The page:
Experts report that anti-Semitism in Russia is in decline, and JTA has reported how the Russian judiciary has cracked down on anti-Semitic intimidation.
“The complete absence of anti-Semitism on the part of Boris Yeltsin has been well-documented, and that seems to be true for Putin as well,” David Rivera, visiting assistant professor of government at Hamilton College and former director of the Harvard Russian Institute of International Affairs in Moscow, told JTA. “Indeed, Yeltsin probably would not have chosen Putin to be his successor as president had he detected any anti-Semitism on Putin’s part.”
Marvin Kalb, a Brookings Institution fellow who authored the 2015 book “Imperial Gamble: Putin, Ukraine, and the New Cold War,” suggested that Putin’s courting of Russia’s Jews is the result of cold calculation, not emotion.
“He reaches out to the Jews of Russia for reasons relating to old-fashioned Slavic anti-Semitism and the new requirements of Russian policy in the Middle East,” Kalb told JTA in an email. “Russian nationalists have long believed that Jews are troublemakers, capable of arousing the public with anti-establishment (anti-Putin) sentiments. Better, if possible, to soothe their unhappiness with mild, agreeable words.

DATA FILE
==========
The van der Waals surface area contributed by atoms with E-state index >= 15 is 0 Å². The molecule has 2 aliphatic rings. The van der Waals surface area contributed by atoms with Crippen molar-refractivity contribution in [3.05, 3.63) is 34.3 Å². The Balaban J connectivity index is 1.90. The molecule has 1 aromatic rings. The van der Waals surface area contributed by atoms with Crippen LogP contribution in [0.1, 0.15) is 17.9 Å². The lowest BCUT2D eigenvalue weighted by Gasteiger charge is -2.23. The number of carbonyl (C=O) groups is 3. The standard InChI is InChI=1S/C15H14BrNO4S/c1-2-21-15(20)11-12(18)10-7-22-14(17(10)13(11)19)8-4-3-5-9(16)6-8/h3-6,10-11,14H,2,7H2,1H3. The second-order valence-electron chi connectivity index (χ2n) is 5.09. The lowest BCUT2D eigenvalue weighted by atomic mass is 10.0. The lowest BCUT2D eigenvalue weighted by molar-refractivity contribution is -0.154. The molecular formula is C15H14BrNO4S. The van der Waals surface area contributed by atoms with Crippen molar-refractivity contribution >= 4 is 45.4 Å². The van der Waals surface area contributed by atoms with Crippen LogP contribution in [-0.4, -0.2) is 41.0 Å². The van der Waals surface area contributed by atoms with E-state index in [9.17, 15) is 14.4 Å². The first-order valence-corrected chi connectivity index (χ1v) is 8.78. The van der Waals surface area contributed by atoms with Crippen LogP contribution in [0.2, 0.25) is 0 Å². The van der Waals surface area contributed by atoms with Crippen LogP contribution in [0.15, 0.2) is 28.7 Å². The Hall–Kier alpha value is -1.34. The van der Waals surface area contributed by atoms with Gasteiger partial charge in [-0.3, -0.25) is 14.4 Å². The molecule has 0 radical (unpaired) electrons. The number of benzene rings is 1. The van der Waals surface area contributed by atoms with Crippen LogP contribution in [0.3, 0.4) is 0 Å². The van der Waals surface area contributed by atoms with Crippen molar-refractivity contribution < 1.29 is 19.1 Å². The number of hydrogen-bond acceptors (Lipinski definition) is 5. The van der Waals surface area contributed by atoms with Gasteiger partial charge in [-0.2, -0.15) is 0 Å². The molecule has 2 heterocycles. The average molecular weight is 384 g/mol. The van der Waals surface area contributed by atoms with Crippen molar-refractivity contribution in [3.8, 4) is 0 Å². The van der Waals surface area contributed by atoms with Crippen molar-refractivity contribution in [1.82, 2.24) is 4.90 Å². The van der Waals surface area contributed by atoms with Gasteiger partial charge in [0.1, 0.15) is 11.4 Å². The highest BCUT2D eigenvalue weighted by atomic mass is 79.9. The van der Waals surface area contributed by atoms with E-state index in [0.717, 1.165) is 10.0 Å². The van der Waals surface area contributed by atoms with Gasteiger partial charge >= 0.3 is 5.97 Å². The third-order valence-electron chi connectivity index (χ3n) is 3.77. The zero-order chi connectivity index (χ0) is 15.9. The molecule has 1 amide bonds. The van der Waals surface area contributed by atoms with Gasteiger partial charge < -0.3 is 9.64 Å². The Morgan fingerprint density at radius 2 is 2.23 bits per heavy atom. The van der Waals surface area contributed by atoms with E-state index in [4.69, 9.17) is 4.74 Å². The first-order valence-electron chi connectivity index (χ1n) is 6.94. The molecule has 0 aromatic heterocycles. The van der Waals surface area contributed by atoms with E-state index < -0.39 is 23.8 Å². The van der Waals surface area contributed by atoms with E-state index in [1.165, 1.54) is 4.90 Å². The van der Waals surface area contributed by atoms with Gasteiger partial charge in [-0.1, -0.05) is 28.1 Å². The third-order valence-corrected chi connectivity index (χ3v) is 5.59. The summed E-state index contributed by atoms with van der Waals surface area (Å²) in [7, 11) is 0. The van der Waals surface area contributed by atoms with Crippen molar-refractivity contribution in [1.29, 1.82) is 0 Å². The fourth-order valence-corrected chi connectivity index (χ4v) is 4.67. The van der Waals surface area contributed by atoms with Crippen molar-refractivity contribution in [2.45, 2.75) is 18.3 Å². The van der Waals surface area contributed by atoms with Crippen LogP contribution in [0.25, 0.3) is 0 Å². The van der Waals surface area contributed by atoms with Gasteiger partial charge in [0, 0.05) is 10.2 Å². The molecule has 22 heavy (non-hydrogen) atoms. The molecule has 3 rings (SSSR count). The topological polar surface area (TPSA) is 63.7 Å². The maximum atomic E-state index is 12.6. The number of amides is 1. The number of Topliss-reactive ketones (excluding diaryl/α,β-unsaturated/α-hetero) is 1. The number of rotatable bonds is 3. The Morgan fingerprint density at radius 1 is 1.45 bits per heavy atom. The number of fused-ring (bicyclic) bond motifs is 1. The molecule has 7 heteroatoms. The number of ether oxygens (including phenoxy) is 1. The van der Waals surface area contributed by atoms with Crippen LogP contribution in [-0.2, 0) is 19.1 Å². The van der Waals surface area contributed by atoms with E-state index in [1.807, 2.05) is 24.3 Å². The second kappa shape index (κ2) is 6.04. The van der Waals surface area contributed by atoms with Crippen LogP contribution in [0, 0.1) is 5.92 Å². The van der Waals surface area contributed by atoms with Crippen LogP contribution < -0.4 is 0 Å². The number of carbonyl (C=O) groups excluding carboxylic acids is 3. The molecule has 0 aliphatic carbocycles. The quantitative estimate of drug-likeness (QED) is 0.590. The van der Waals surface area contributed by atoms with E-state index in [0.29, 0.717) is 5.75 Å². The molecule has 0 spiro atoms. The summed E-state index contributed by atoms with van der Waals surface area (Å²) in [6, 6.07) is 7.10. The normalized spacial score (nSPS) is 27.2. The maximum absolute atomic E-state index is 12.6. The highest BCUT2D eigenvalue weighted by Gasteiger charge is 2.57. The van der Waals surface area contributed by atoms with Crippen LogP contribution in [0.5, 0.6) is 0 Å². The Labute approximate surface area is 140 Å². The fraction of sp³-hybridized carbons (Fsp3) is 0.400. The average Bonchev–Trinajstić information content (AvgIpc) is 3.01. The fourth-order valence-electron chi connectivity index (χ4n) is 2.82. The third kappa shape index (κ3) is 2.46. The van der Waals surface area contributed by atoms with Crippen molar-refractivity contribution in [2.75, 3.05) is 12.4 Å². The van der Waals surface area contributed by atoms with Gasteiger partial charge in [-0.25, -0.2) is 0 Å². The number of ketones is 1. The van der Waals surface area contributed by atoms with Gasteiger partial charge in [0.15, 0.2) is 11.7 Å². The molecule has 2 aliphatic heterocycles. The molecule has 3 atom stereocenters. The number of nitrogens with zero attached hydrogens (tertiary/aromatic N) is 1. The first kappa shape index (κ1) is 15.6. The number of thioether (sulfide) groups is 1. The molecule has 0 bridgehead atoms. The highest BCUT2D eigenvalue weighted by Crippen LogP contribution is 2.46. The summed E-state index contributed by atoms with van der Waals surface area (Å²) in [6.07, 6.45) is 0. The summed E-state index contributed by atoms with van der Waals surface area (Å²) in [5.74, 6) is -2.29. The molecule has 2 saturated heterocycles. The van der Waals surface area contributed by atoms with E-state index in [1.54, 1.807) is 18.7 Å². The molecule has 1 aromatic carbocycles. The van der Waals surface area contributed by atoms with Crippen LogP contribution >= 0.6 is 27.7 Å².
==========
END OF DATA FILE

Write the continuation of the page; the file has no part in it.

“Russia’s position in the Middle East is now paramount, Putin having achieved what no Tsar could before him,” he continued. “In this new power role, he tries to serve as middleman between Israel and the Arabs — and Iran. It requires balancing interests, and so far he has done very well. Putin is a cold, calculating Russian nationalist, with little love or feeling for anyone who does not share this background and beliefs.